£1 million will have the same spending power as £306,000 today.

£10 million will equal £3,060,000.

Our lottery winners now had £8 million left.

They were heading for financial disaster in their early 70s because they had started to spend their winnings at an unsustainable rate.

Their general spending had spiralled out of control at £280,000 (after tax) per year, as well as one off expensive gifts.

The result if they carried on like this?

They would have to start selling the houses they had bought for family and friends.

And if they kept up their spending and tried to match inflation for 30 years, then their main home would need to be sold too.

Even lottery winners need a financial plan

By carrying out lifetime cash flow modelling , we were able to illustrate the point at which they would actually run out of money .

A example cash flow plan looks like this:

This sobering realisation led to them to follow this three-point plan:

1. Get professional advice

Our clients’ lives had changed forever.

The drudgery of things like bank accounts and wills needed to be sorted.

Not to mention estate planning and tax planning.

It was time to do the maths.

Put their life into numbers.

To partner with a fiduciary who was ethically bound to have their best interests at heart.

Not sell them products they didn’t need or understand.

One who would take the strain and leave them with a feeling of clarity, confidence and control over their ideal future.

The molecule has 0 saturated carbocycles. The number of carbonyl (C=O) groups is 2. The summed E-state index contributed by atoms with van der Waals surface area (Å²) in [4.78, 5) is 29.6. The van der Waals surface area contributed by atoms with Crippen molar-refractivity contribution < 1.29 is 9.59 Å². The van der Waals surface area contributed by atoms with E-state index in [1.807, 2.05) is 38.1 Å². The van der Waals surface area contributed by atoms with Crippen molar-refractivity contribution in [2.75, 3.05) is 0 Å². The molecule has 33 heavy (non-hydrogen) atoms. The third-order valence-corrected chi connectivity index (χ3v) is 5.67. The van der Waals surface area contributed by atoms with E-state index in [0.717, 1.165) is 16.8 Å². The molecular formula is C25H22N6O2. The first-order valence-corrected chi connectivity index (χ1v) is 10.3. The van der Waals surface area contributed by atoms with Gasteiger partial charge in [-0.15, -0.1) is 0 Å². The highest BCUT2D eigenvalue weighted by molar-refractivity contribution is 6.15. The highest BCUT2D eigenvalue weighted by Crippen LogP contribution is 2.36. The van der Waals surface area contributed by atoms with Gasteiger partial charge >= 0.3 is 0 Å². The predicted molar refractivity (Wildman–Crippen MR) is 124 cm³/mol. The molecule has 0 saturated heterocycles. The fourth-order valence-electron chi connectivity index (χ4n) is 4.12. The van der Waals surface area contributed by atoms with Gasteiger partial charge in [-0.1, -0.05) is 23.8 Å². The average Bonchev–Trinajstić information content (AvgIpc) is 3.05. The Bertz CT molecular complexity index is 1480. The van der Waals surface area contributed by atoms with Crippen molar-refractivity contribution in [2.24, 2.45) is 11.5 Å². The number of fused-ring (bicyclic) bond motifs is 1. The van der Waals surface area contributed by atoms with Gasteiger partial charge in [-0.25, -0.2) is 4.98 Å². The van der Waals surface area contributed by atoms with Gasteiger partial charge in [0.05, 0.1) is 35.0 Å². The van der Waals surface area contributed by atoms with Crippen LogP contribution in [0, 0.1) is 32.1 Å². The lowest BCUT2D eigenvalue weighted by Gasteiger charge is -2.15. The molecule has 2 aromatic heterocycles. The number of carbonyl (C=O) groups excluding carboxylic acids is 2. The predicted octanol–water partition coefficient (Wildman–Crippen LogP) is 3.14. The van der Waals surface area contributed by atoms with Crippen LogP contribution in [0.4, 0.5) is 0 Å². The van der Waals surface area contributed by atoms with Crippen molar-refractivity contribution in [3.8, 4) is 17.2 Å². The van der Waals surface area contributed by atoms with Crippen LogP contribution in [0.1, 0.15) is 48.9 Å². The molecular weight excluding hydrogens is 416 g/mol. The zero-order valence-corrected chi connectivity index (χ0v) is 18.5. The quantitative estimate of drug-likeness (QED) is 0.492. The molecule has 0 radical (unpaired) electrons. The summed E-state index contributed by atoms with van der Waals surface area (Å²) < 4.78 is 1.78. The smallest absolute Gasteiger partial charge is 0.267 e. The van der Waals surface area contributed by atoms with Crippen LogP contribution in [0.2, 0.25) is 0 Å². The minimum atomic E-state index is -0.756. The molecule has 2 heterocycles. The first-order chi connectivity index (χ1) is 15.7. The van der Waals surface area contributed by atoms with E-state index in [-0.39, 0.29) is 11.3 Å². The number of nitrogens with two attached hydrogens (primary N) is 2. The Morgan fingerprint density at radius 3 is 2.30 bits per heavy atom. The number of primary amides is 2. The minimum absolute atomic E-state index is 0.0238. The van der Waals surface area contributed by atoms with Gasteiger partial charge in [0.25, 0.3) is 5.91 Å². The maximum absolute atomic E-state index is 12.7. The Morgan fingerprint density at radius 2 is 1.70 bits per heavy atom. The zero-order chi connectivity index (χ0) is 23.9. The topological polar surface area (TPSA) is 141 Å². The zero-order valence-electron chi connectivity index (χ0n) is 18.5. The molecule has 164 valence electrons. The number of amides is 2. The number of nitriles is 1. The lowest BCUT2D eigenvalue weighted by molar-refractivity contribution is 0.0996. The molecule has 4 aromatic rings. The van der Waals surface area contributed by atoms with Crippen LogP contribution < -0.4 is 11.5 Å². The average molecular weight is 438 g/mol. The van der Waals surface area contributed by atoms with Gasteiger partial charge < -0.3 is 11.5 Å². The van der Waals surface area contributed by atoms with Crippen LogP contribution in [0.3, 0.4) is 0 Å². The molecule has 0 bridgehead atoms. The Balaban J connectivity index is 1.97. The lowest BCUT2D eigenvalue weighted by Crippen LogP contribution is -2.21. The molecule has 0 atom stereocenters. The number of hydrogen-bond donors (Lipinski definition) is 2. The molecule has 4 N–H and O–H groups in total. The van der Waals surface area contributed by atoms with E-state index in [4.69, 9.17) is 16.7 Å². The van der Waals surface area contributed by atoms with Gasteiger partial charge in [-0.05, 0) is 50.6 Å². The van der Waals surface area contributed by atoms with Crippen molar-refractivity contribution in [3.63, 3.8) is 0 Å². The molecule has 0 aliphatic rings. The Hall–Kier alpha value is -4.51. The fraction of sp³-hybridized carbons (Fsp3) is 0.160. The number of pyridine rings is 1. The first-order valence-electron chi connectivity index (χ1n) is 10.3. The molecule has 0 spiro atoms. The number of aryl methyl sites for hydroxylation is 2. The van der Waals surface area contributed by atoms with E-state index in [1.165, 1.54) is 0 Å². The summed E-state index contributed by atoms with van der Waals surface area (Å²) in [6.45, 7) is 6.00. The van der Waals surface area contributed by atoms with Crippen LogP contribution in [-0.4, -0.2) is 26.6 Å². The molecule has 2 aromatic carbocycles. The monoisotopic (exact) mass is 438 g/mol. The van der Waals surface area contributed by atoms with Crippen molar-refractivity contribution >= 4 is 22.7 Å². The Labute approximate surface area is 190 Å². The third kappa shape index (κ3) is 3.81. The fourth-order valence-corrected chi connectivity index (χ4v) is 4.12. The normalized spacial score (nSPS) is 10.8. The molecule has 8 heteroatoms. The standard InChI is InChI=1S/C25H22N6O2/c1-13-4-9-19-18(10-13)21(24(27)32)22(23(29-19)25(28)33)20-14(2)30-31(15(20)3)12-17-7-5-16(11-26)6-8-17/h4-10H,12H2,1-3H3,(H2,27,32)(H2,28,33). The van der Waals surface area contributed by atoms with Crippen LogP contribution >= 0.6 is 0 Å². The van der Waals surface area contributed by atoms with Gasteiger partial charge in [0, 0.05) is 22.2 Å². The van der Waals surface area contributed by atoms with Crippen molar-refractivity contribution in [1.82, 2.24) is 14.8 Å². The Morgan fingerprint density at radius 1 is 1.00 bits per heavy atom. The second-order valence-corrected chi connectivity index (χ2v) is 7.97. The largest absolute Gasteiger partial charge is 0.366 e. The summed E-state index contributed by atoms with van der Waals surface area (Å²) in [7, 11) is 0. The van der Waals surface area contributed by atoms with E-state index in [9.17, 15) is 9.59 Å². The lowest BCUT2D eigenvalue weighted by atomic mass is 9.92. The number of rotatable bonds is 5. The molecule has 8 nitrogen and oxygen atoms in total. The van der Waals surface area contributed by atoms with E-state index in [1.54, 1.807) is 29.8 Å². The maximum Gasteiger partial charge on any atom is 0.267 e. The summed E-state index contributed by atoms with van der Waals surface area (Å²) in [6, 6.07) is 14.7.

2. Plan now, spend later

Most wealthy people talk about their investments, not their spending.

Our lottery winners agreed to stop spending large lump sums and focus on the long term.

It was time to start thinking about the future.

(Theirs and their loved ones, who they wanted to continue helping).

To get back control.

They needed to put their retirement plans into action, while there was still time.

3. Invest systematically

The couple needed a globally diversified portfolio of low-cost investments, within their low risk tolerance.

A clear and simple way to preserve and grow their wealth over the years to come.

Choosing a globally diversified portfolio meant they would benefit from the growth of the entire market.

Avoiding trades that attempted to predict what’s ‘hot’.

(Needles in haystacks).

Once set up, it would be left alone.

Letting the markets work for them.

A lesson you can take from this case study

Investing for the future always makes more sense than spending in the now.

Build your wealth so you can get and keep the life you want.

Spend less than you earn and invest wisely.

Take financial advice while you’re in the strongest position to do so.

Don’t put it off and risk frittering away your opportunity.

If you feeling in any way confused, frustrated, annoyed or lacking a plan, it’s time you got a second opinion.

Because there’s never a better time to sort your financial position out than right now.

This is the true story of one lottery-winning couple who were losing sight of their ideal future, because they were lacking one thing…